fbpx

When you find yourself feeling stressed and anxious, do you start focusing on the situation’s potential negative outcomes? Does your mind jump to the worst case scenario? If so, you are not alone.

It seems as if this is the mind’s default way of thinking when we’re feeling anxious. While this can help us keep track of important challenges we want to overcome, it can also impair the way we confront such challenges. Why is that? It may be part of a self-fulfilling prophecy.

sunset
Let’s channel some sunrise-inspired hope into our daily lives.

A self-fulfilling prophecy happens when we have a belief that something will happen, and because we believe in it, our resulting behaviors end up making it a reality. For example, you might believe that you are not very good at learning languages and that you will never be able to speak a new language. As a result, you may never put in the practice to make it happen. Without practicing, you will not learn the language – fulfilling the prophecy you set for yourself. Self-fulfilling prophecies can arise when we feel stressed and question our own ability to confront the challenges we face. Negative expectations will undoubtedly lead to more negative outcomes, causing more stress and anxiety. However, there is a way to reverse our expectations and create positive self-fulfilling prophecies. Rather than indulging in our negative thoughts, we can cultivate beneficial, optimistic expectations.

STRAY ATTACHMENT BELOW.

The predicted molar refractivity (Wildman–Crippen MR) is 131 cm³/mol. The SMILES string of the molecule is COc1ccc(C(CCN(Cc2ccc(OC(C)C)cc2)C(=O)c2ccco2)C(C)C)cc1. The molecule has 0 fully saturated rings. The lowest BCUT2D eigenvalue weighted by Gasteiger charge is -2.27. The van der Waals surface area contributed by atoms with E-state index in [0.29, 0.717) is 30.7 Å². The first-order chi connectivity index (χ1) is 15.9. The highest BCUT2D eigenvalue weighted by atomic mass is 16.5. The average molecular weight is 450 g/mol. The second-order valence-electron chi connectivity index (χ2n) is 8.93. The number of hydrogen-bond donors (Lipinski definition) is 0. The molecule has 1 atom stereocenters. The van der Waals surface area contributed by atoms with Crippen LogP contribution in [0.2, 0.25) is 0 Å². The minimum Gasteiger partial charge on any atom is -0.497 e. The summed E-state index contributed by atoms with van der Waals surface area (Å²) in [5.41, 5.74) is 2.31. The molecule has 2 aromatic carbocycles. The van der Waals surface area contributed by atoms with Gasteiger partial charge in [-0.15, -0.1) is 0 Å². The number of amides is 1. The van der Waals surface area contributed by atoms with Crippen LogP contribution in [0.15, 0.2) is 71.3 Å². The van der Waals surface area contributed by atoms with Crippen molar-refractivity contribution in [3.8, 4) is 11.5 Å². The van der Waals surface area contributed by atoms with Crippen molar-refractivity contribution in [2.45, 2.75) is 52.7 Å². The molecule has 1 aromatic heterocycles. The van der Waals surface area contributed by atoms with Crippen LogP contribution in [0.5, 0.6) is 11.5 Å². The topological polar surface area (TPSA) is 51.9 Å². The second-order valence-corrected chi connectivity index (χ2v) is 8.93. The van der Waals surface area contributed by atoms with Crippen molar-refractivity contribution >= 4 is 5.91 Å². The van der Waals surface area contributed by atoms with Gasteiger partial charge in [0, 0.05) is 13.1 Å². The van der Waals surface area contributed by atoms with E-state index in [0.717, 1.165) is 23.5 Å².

Written by Alejandro Serrano Saunders
Written by Alejandro Serrano Saunders

Alejandro is the Chief-Scientific Officer of uMore, the AI-powered mental well-being tracker.

Download the uMore app: http://umore.app.link/

Get early access to uMore

We understand that it's difficult to pinpoint what triggers downturns, making it hard for you to control your stress and anxiety.

Well done! You'll be first to see uMore.